Looking abroad for mask supplies, consumers can’t count on qualityAs if the face mask rationing wasn’t bad enough, Korean consumers are also growing increasingly frustrated with a dearth of legitimate masks from abroad as shady online selling practices and faulty products become increasingly commonplace.
The agency’s guidelines for direct purchases of foreign goods now state that masks, hand sanitizer and thermometers valued under $150 (or under $200 for the United States) can now enter the country via direct mail or package delivery without a separate import declaration or requirement.
The agency expects this to drastically reduce the time it takes for those items to clear customs, as they will be exempt from tariffs and surtaxes.
A 40-year-old man told the JoongAng Ilbo that he ordered 50 Chinese masks for 57,000 won ($48.21) from Amazon Japan, and preordered 50 Japanese masks for 113,000 won, also sold out, from Japan’s e-commerce leader Rakuten. The expected delivery date for Chinese masks was March 24 at the earliest, or on April 2 at the latest.
“I don’t know if the quality will be as good as Korean masks,” he said. “But I just bought it because my friend who is a doctor said now is not the time to be picky.”
As the local mask shortage continues, more consumers are searching for the products via foreign markets. But using foreign websites can be challenging, given the weeks-long wait times often involved.
Mask prices are rising worldwide, but the quality of masks remains unclear.
Accurate product descriptions for masks are hard to come by on Amazon, eBay and other e-commerce companies that provide direct purchasing of foreign goods to Korean consumers. Reviews for many of those overseas orders are not overwhelmingly positive, with one commenter writing, “Supposing I was fooled, I had no other choice but to wait anxiously.”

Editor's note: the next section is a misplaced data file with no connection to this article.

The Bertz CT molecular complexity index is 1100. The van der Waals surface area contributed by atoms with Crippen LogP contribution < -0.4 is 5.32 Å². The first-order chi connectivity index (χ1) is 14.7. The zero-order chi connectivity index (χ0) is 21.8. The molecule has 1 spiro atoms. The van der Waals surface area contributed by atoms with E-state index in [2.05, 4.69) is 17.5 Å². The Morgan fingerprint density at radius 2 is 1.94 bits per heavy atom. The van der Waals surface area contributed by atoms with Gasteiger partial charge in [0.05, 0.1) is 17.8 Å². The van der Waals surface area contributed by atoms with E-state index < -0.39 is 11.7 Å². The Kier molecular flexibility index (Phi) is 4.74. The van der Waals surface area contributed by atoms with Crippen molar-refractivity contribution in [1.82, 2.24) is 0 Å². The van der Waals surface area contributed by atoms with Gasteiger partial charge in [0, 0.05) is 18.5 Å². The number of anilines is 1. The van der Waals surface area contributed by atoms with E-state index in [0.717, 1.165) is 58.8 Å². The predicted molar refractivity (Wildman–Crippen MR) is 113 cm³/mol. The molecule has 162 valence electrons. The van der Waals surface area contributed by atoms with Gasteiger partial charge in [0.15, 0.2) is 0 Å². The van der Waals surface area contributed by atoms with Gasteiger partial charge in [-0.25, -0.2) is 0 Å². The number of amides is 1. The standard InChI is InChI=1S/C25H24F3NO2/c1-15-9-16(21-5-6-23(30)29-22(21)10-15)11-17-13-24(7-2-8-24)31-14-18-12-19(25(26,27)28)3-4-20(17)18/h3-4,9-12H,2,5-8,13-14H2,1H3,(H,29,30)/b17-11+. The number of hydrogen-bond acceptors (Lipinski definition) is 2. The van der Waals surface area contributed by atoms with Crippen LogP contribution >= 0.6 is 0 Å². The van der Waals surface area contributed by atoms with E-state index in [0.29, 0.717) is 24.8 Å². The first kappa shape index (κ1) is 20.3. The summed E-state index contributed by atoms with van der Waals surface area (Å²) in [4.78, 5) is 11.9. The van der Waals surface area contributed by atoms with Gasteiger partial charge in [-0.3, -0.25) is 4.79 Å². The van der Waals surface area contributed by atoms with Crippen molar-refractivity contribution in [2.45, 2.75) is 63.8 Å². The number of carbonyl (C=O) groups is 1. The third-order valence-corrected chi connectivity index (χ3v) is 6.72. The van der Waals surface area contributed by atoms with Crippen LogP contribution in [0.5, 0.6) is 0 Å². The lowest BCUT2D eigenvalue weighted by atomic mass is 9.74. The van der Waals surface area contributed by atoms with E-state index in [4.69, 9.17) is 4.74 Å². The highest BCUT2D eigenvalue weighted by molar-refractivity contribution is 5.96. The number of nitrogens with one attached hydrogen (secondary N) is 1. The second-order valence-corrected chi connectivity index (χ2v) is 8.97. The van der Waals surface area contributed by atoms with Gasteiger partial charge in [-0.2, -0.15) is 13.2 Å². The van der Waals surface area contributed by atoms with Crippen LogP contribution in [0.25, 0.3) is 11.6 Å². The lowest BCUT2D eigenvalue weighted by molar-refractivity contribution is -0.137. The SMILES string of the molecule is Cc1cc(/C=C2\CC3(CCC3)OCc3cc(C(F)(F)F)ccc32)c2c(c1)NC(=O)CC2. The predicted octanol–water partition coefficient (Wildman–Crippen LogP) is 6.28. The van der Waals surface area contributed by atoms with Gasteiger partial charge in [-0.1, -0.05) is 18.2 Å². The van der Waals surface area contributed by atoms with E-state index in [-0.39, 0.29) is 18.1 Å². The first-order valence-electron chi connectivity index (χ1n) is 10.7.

Nine out of every 10 face masks sold on foreign e-commerce websites are Chinese products. Some are advertised as being from Korea, but it’s unlikely they were manufactured here. Search results for “Korean Mask” and “American Mask” mostly return Chinese products, with telltale “KN” marks displayed at the top. Similar to Korea’s “KF” grading system for filtration masks, KN is the Chinese standard.
And defective masks and false information are becoming commonplace.
Out of 10,026 medical masks advertised on eBay as of Tuesday, 2,012 were listed with no manufacturing details. Only 596 could be sourced to legitimate Chinese manufacturers and 64 from Hong Kong manufacturers. It’s unclear where the remainder was manufactured.
Online rumors have also pointed to Chinese online shopping mall AliExpress as a source of Korean masks. But many of the sellers on the e-commerce site are simply using false and misleading keywords, such as “KF94,” to describe Chinese products.
Mask prices have more than doubled since the outbreak of the coronavirus. For a package of 50 face masks listed on Amazon for between $25 and $35 among sellers, reviewers commented that the face masks easily ripped and had “unclear manufacturing information.”
Customers have encountered similar issues in Japanese online shopping malls. Most of the products are from China, and Japanese masks are all sold out and can only be purchased via preorders.
In many cases, orders have been canceled due to the lack of stock. Although Amazon and eBay are monitoring prices to prevent gouging, many sellers have been raising prices on masks regardless of the rules.
Consumers using these sites are encouraged to check reviews and product descriptions carefully before finalizing their purchases, as it’s difficult to get refunds for defective foreign products. Shipping costs, which can vary wildly depending on the seller’s location, are also worth paying close attention to.
Consumers are increasingly using delivery services in the United States to find masks, using the agencies as middlemen to locate the product and ship it to Korea.
BY CHUN YOUNG-SON [email@example.com]